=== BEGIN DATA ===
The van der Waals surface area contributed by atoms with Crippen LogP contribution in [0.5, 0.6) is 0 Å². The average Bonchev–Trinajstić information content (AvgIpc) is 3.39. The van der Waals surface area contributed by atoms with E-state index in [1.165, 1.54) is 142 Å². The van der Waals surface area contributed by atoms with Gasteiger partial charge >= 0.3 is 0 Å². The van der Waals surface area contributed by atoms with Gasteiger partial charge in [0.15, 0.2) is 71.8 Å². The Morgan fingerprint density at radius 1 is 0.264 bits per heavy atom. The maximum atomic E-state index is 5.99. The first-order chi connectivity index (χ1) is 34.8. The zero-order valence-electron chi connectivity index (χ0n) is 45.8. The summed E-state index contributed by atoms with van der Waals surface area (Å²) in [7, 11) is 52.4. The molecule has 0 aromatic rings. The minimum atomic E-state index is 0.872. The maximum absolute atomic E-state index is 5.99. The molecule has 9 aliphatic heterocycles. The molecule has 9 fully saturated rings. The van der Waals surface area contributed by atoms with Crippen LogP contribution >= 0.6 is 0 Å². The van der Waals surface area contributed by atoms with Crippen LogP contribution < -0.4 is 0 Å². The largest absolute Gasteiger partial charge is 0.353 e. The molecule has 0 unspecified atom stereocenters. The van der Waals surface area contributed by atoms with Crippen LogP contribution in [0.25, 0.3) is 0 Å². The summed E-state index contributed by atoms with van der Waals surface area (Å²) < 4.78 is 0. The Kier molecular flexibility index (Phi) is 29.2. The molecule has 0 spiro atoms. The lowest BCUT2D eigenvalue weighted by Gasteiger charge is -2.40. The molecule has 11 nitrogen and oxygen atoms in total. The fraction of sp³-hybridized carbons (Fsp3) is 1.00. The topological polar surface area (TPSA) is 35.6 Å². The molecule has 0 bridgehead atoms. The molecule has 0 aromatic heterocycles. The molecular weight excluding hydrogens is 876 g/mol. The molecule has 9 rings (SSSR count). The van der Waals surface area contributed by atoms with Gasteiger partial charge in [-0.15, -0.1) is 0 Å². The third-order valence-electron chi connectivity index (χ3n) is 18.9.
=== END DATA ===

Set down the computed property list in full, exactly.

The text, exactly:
The van der Waals surface area contributed by atoms with Crippen LogP contribution in [0.5, 0.6) is 0 Å². The average Bonchev–Trinajstić information content (AvgIpc) is 3.39. The van der Waals surface area contributed by atoms with E-state index in [1.165, 1.54) is 142 Å². The van der Waals surface area contributed by atoms with Gasteiger partial charge >= 0.3 is 0 Å². The van der Waals surface area contributed by atoms with Gasteiger partial charge in [0.15, 0.2) is 71.8 Å². The Morgan fingerprint density at radius 1 is 0.264 bits per heavy atom. The maximum atomic E-state index is 5.99. The first-order chi connectivity index (χ1) is 34.8. The zero-order valence-electron chi connectivity index (χ0n) is 45.8. The summed E-state index contributed by atoms with van der Waals surface area (Å²) in [7, 11) is 52.4. The molecule has 0 aromatic rings. The minimum atomic E-state index is 0.872. The maximum absolute atomic E-state index is 5.99. The molecule has 9 aliphatic heterocycles. The molecule has 9 fully saturated rings. The van der Waals surface area contributed by atoms with Crippen LogP contribution >= 0.6 is 0 Å². The van der Waals surface area contributed by atoms with Crippen LogP contribution < -0.4 is 0 Å². The largest absolute Gasteiger partial charge is 0.353 e. The molecule has 0 unspecified atom stereocenters. The van der Waals surface area contributed by atoms with Crippen LogP contribution in [0.25, 0.3) is 0 Å². The summed E-state index contributed by atoms with van der Waals surface area (Å²) < 4.78 is 0. The Kier molecular flexibility index (Phi) is 29.2. The molecule has 0 spiro atoms. The lowest BCUT2D eigenvalue weighted by Gasteiger charge is -2.40. The molecule has 11 nitrogen and oxygen atoms in total. The fraction of sp³-hybridized carbons (Fsp3) is 1.00. The topological polar surface area (TPSA) is 35.6 Å². The molecule has 0 bridgehead atoms. The molecule has 0 aromatic heterocycles. The molecular weight excluding hydrogens is 876 g/mol. The molecule has 9 rings (SSSR count). The van der Waals surface area contributed by atoms with Gasteiger partial charge in [-0.15, -0.1) is 0 Å². The third-order valence-electron chi connectivity index (χ3n) is 18.9.